To the apprehension of several market experts, a key gauge of the global supply of money has stopped growing.
It’s the global monetary base, defined as the sum of currency in circulation, as well as deposits that banks and other depository institutions hold with the Federal Reserve.
This gauge matters to market participants because it reflects just how tight central bank policy is. And tighter policy curtails the flow of money.
For an example of just how much this matters to investors, think back to the stock market’s correction late last year, when it looked like the Fed was going full steam ahead with four rate hikes in 2019.
The Fed has since backpedaled on those plans, much to the delight of equity investors. Multiple Fed officials have also said the central bank could stop trimming its balance sheet later this year.
“Global liquidity conditions have tightened dramatically on the back of either tighter or less accommodative central bank policies,” Rosenberg said in his contribution to Business Insider’s “most important charts” feature.
He continued: “This will hit the world economy with a lag, and history suggests we have as much as an 80% chance of a recession as a result of this tourniquet.”
The concerns shared by Rosenberg and others are mainly two-fold.
The first is that tighter financial conditions always trigger memories of prior recessions when the Fed made policy errors by raising rates too quickly, only to lower them when it was already too late.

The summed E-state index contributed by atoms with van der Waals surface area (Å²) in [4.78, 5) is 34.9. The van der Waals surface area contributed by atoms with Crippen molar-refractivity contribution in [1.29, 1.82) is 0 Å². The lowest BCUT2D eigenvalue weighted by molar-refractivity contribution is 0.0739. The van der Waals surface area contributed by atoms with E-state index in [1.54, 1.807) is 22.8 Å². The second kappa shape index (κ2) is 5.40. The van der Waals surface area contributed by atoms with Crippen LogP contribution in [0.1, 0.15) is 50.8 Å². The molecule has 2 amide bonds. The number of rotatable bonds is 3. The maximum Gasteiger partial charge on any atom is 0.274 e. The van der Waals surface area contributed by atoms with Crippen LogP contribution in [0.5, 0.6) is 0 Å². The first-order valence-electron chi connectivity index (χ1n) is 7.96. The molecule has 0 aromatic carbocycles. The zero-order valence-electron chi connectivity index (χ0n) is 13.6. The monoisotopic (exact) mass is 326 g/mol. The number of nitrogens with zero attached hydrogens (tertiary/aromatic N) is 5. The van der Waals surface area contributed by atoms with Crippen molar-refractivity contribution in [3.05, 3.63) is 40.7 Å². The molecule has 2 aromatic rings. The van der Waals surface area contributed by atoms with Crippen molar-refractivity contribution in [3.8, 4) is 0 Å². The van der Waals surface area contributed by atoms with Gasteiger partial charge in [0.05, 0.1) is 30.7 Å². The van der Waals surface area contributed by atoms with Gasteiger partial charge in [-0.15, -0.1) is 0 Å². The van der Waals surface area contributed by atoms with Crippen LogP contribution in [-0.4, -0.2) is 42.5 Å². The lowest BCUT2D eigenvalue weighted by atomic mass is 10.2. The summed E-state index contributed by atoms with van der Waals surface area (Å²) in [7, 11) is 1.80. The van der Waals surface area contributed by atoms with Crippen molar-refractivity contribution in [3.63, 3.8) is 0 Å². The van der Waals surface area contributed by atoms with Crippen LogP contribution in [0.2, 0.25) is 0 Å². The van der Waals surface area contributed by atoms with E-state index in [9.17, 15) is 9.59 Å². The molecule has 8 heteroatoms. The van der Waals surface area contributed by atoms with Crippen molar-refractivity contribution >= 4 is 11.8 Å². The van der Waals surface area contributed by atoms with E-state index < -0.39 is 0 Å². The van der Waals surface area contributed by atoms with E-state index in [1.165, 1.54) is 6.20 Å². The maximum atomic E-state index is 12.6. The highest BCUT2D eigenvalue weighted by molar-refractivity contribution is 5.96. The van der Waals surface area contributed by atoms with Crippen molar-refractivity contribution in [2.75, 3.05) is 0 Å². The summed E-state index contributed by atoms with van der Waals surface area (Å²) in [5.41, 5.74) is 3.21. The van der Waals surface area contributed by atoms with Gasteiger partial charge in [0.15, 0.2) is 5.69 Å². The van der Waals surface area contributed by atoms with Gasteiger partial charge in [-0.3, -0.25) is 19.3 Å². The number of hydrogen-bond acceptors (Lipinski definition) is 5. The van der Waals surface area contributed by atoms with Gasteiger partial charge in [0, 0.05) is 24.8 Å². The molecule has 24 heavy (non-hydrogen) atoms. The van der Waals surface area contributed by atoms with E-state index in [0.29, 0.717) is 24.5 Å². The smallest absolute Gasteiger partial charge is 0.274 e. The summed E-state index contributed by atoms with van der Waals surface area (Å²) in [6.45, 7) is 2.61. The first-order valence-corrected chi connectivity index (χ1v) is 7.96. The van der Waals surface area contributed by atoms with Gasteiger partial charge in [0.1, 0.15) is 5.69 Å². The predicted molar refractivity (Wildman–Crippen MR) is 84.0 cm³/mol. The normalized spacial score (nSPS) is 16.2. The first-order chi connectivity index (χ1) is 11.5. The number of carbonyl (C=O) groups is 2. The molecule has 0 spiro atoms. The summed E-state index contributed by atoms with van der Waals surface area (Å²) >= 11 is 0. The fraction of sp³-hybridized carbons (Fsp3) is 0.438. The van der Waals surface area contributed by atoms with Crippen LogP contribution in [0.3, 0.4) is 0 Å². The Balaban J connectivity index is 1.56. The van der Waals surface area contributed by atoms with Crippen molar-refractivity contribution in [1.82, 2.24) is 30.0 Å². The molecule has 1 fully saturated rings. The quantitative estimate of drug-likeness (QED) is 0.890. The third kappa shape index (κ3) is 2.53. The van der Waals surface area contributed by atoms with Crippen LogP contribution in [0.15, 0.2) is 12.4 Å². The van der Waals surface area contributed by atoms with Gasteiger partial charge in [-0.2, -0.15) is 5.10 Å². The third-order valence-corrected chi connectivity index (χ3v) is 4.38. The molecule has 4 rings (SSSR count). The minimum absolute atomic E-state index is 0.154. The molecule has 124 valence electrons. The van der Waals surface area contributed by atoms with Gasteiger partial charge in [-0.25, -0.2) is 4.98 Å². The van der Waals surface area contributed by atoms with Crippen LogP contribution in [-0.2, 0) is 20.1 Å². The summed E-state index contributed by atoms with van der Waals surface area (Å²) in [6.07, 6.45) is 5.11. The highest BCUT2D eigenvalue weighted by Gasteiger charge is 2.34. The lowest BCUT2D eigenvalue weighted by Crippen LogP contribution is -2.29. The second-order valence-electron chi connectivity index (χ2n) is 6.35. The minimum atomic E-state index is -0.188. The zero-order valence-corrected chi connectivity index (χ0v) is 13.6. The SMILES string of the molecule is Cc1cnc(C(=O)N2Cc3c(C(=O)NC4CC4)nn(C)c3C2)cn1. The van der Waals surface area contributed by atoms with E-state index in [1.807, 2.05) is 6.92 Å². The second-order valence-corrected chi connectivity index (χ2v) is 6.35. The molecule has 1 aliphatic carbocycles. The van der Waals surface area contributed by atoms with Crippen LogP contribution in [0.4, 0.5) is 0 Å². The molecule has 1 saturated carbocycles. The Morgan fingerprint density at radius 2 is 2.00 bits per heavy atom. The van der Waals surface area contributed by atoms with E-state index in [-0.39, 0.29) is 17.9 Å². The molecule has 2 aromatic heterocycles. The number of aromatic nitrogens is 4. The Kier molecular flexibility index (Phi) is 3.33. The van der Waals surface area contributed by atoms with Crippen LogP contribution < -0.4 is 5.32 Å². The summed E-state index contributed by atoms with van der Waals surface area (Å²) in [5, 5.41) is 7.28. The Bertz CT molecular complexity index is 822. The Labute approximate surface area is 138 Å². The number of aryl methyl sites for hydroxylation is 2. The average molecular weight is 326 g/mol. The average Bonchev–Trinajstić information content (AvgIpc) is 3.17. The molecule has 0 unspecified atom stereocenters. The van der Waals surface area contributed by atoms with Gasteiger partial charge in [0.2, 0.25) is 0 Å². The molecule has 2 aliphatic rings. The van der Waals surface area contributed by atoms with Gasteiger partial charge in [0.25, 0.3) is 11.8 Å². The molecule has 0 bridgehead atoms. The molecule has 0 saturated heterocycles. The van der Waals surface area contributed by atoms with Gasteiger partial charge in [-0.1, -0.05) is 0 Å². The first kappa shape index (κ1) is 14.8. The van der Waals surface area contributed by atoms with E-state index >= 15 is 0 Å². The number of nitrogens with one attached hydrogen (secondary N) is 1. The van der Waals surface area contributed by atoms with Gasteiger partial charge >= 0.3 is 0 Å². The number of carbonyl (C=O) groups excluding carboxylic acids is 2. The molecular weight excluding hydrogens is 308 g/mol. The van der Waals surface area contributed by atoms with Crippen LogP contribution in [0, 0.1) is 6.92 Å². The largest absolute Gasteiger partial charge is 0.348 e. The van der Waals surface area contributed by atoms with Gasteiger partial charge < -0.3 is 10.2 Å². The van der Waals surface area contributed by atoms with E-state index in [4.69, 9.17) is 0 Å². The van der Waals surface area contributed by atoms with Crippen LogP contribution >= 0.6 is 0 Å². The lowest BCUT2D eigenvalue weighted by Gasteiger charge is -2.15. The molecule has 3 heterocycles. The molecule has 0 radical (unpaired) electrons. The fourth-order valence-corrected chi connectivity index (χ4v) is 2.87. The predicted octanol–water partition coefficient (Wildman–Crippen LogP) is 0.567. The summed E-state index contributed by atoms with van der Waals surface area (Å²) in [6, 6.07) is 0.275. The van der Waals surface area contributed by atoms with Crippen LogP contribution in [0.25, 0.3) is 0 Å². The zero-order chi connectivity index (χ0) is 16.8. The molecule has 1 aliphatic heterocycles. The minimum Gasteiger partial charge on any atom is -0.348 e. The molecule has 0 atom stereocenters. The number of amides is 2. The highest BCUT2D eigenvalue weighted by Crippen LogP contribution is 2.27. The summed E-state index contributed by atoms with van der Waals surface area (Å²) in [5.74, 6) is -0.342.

Secondly, the money-supply trend tallies with more widespread fears that during the next market crunch, traders may lack the liquidity they need to quickly enter and exit massive positions.
For example, Marko Kolanovic, JPMorgan’s global head of macro, quantitative, and derivatives research, has identified a strong, non-linear relationship between liquidity and volatility: when volatility rises, the depth of the S&P 500 futures market declines exponentially.
Strategists at Bank of America Merrill Lynch have also described the real global monetary base — which fell by 2.2% last year — as “a threat to risk assets.” They forecast that it will contract by another 1.6% year-on-year in 2019.
The chart below, published in a recent note, puts this trend into wider perspective by examining its three-month moving average. On this scale, the monetary base has shrunk just five times since the 1980s — and each time preceded or coincided with an OECD-defined global slowdown.
Count the Fed among the skeptics of what this trend portends.
“The relationships between various measures of the money supply and variables such as GDP growth and inflation in the United States have been quite unstable,” the central bank said in a 2015 note.
Indeed, Rosenberg’s chart shows that on a year-over-year basis, monetary-base growth spent a decent chunk of the last four years in negative territory, and yet the economic expansion survived alongside the bull market in stocks.
But that was a different era. The Fed and other global central banks were still very much enacting accommodative policies and juicing financial assets with liquidity.
“They clearly don’t want to be seen as supporting asset markets any longer — this goes double for the Federal Reserve,” Rosenberg said.
He continued: “At some point, the monetary authorities will have no choice but to ease, but it may take more concrete signposts that recession risks have materially risen.”
In his view, many of those risks — including the slowing pace of global growth — are already flashing red.